When naming, most CMOs commit the same costly mistake of focusing on names’ intrinsic meaning, when you should be focusing on their potential. In reality, no one name is most right for any given purpose. Success is defined by the vision that informs how names are created, how they’re selected, AND how they are translated to the consumer at every touch point. More than other product-specific tactics, from packaging to advertising, a naming project conducted without regard for the full set of implications for the brand as a whole can derail an opportunity before it’s even perceived.
YOU ENTER ON A BUNGEE
If you swoop onto the scene, making snap decisions based on your gut – or, worse, out of fear or urgency – then withdraw just as quickly once your input is delivered, it means that you missed the planning, analyses and testing that got name candidates to that point. You’ve been there before, when they present those names to you and none of them “work.” And you think: “If my brand manager or agency had really done their job, it would be crystal clear to me which name is right.” But too often the criteria you use to decide are news to those who have been involved all along.
YOU LACK GUIDELINES
That feeling you get when “the right name just isn’t here” is rarely because your team has missed the mark. It’s because there is no mark. Your brand’s written benchmarks, graphic standards, style guides – you approved all of them, ensuring adherence to the vision that you set out to realize. A top-down gospel coming directly from you – a common understanding of what that ad or package should do in order for you to approve of it. But naming is a unique challenge that merits its own unique approach. And yet, most CMOs don’t equip their teams with a path to naming with this unique opportunity in mind.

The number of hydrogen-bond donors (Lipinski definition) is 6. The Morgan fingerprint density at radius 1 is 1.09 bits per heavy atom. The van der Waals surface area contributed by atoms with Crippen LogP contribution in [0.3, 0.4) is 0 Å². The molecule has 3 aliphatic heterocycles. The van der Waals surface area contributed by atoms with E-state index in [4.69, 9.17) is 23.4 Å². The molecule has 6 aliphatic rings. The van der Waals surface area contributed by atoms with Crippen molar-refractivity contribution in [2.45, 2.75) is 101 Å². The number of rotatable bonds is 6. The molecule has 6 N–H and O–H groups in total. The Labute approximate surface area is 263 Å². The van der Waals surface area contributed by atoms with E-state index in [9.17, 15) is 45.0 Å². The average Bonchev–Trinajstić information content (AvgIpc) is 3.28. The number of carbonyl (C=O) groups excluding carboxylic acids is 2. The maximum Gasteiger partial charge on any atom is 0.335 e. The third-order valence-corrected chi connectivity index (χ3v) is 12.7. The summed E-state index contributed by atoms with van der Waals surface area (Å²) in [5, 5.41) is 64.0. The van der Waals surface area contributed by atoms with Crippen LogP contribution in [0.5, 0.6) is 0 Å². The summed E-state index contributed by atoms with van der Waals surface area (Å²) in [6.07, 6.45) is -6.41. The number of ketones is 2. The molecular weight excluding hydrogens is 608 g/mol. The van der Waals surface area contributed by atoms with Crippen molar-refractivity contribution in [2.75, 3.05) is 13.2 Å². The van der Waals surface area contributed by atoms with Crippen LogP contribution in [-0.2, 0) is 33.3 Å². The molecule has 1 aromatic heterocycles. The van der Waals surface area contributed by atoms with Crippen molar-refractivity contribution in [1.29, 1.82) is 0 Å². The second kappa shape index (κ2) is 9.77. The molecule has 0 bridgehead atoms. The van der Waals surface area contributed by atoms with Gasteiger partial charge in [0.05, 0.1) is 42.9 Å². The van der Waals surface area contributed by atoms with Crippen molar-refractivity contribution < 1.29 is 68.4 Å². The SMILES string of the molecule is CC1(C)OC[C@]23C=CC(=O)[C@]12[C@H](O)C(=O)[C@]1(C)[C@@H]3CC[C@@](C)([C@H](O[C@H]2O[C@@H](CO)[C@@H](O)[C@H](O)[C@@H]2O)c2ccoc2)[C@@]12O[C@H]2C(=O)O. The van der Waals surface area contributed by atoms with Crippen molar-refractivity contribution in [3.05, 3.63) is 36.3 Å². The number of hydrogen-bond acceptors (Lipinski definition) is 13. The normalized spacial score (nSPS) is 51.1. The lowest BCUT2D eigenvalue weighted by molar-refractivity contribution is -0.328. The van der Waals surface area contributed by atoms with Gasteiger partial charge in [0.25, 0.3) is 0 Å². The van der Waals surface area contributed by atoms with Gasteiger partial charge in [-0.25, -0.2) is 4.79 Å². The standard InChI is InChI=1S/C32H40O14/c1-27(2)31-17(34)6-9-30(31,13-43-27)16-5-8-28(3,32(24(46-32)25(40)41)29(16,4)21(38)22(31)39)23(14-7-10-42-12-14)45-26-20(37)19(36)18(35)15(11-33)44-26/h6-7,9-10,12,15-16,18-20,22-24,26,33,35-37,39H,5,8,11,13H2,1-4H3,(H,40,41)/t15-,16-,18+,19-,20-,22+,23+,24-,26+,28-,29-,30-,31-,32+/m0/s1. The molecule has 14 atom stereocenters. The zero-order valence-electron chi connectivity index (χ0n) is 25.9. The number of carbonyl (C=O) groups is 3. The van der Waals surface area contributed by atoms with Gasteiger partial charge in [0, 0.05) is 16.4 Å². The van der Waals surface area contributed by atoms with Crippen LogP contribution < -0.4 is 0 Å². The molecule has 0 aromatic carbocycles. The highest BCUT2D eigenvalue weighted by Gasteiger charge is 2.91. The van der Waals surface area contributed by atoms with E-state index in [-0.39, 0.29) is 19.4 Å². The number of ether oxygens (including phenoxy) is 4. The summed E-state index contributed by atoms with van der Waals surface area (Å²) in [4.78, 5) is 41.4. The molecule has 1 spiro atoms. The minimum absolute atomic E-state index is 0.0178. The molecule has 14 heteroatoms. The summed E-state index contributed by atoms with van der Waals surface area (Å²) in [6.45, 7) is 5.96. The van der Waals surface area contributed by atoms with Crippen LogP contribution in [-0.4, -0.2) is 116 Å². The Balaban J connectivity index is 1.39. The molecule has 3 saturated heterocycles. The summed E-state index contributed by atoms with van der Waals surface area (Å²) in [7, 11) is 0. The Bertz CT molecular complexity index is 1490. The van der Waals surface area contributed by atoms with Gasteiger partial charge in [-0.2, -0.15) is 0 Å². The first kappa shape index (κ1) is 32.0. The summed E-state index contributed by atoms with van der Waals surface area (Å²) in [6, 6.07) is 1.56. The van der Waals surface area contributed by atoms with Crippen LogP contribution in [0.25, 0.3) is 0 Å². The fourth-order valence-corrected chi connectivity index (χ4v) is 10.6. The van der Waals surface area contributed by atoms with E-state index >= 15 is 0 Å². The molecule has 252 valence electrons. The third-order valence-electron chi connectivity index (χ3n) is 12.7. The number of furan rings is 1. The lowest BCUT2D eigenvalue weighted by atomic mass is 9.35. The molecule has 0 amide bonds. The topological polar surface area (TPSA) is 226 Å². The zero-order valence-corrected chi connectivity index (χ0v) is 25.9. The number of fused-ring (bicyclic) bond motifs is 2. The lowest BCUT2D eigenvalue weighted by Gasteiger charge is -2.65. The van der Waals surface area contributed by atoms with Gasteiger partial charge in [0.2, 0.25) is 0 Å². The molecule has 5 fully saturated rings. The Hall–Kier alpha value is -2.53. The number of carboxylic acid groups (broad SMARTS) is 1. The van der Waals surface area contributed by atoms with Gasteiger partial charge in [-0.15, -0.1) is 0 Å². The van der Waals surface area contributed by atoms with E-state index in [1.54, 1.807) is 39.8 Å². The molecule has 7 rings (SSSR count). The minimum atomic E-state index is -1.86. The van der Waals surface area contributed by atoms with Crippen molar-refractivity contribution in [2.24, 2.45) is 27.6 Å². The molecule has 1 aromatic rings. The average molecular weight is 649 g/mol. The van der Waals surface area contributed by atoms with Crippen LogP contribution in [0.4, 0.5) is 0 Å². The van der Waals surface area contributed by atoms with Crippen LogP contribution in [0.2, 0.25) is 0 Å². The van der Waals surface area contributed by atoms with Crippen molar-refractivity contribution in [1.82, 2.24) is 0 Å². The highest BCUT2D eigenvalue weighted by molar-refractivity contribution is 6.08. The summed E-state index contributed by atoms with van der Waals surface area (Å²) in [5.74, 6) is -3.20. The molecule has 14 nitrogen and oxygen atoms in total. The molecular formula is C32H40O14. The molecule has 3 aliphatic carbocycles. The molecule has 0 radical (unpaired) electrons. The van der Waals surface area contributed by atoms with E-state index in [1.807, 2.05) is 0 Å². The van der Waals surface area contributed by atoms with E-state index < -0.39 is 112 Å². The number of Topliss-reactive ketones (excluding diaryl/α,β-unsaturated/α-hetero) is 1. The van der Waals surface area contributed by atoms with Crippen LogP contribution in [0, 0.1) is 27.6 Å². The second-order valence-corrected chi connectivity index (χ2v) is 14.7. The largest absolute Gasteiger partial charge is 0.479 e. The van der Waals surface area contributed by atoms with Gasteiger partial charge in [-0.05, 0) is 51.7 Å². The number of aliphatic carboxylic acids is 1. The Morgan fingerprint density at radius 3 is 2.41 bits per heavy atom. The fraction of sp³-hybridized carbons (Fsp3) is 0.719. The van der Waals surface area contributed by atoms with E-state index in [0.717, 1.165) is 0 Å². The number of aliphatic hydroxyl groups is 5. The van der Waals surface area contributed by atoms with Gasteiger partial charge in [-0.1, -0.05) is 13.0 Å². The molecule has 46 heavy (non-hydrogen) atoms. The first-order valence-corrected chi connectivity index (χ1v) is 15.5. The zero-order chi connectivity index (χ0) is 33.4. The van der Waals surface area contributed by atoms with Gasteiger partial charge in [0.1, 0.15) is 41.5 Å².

Fix the problems…
ADD NAMING GUIDELINES TO THE BRAND HANDBOOK
Develop clear principles and guidelines for naming at a brand level, and add them to the brand handbook as the standard for every name that’s developed. They should differ from other existing standards and should outline specific process for developing and selecting names that reinforce a consistent, high-level vision for brand naming.
GET INVOLVED AT THE START
YOU have to get involved in naming before any names are created – not just the usual chiming in for final approval. Even with guidelines in place, it’s just as important for teams to align on project-specific objectives at the outset as it is to agree on the decision once the list of name candidates is created. Otherwise, you might be choosing between a bunch of options that entirely miss an opportunity that never saw the light of day. Not to mention, from a cost-efficiency standpoint, starting the project on the right path the first time is far preferable to the all-too-typical (and expensive) iterative approach to naming.
DISCIPLINED LEADERSHIP = DISCIPLINED BRAND
It’s not enough to root the naming process in strategic vision if – at the end – you are prone to deciding quickly and from the gut. It’s essential to commit to a consistent strategy, and to base every naming decision on the foundation you’ve laid – never on situational assessments. The long-term effects will be greater brand consistency, and continuous honing of the internal process.
THERE’S AN AGENCY FOR THAT
The Naming Group exists to help you, CMOs specifically, correct the cycle, and empower naming with the same strategic direction you’ve given to other disciplines. We help you see naming in its proper role within the brand development process. Charged with a greater responsibility. Transformed from late-stage labeling to back-end strategic framework.
Starting with a brandwide plan will beget clearer, simpler decisions, higher quality, more consistent name candidates, and a stronger more consistent ecosystem of names, all working towards the same vision you’ve crafted for your brand. But it can’t happen without a plan. Creating the infrastructure that equips your teams to inject that vision into every name has to start with you.
Your wheelhouse just got a little bigger.